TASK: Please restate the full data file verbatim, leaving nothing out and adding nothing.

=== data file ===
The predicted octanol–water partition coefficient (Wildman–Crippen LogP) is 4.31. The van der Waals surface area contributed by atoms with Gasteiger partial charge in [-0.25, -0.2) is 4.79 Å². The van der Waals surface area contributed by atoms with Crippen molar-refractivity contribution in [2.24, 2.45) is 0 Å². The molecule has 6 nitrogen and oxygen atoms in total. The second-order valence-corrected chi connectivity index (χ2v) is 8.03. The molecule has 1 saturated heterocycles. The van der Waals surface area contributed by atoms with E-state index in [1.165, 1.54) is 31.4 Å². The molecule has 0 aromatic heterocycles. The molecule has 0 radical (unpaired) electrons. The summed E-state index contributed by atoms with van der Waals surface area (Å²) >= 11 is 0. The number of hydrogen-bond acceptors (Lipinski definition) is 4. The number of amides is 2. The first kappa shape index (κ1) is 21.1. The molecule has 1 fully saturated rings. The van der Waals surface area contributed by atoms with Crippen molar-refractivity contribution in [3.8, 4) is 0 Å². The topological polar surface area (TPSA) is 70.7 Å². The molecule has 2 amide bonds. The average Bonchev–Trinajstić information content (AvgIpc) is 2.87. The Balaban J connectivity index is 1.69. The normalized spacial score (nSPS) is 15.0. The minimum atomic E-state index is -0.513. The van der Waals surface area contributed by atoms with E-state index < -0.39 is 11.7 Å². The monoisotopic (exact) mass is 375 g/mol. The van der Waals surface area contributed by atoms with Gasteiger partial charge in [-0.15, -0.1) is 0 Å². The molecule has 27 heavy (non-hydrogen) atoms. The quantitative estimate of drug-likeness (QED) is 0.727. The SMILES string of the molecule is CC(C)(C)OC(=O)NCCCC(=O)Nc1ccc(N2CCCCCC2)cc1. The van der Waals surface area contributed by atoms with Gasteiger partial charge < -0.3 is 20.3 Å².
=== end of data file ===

The predicted octanol–water partition coefficient (Wildman–Crippen LogP) is 4.31. The van der Waals surface area contributed by atoms with Gasteiger partial charge in [-0.25, -0.2) is 4.79 Å². The van der Waals surface area contributed by atoms with Crippen molar-refractivity contribution in [2.24, 2.45) is 0 Å². The molecule has 6 nitrogen and oxygen atoms in total. The second-order valence-corrected chi connectivity index (χ2v) is 8.03. The molecule has 1 saturated heterocycles. The van der Waals surface area contributed by atoms with E-state index in [1.165, 1.54) is 31.4 Å². The molecule has 0 aromatic heterocycles. The molecule has 0 radical (unpaired) electrons. The summed E-state index contributed by atoms with van der Waals surface area (Å²) >= 11 is 0. The number of hydrogen-bond acceptors (Lipinski definition) is 4. The number of amides is 2. The first kappa shape index (κ1) is 21.1. The molecule has 1 fully saturated rings. The van der Waals surface area contributed by atoms with Crippen molar-refractivity contribution in [3.8, 4) is 0 Å². The topological polar surface area (TPSA) is 70.7 Å². The molecule has 2 amide bonds. The average Bonchev–Trinajstić information content (AvgIpc) is 2.87. The Balaban J connectivity index is 1.69. The normalized spacial score (nSPS) is 15.0. The minimum atomic E-state index is -0.513. The van der Waals surface area contributed by atoms with E-state index < -0.39 is 11.7 Å². The monoisotopic (exact) mass is 375 g/mol. The van der Waals surface area contributed by atoms with Gasteiger partial charge in [-0.15, -0.1) is 0 Å². The molecule has 27 heavy (non-hydrogen) atoms. The quantitative estimate of drug-likeness (QED) is 0.727. The SMILES string of the molecule is CC(C)(C)OC(=O)NCCCC(=O)Nc1ccc(N2CCCCCC2)cc1. The van der Waals surface area contributed by atoms with Gasteiger partial charge < -0.3 is 20.3 Å².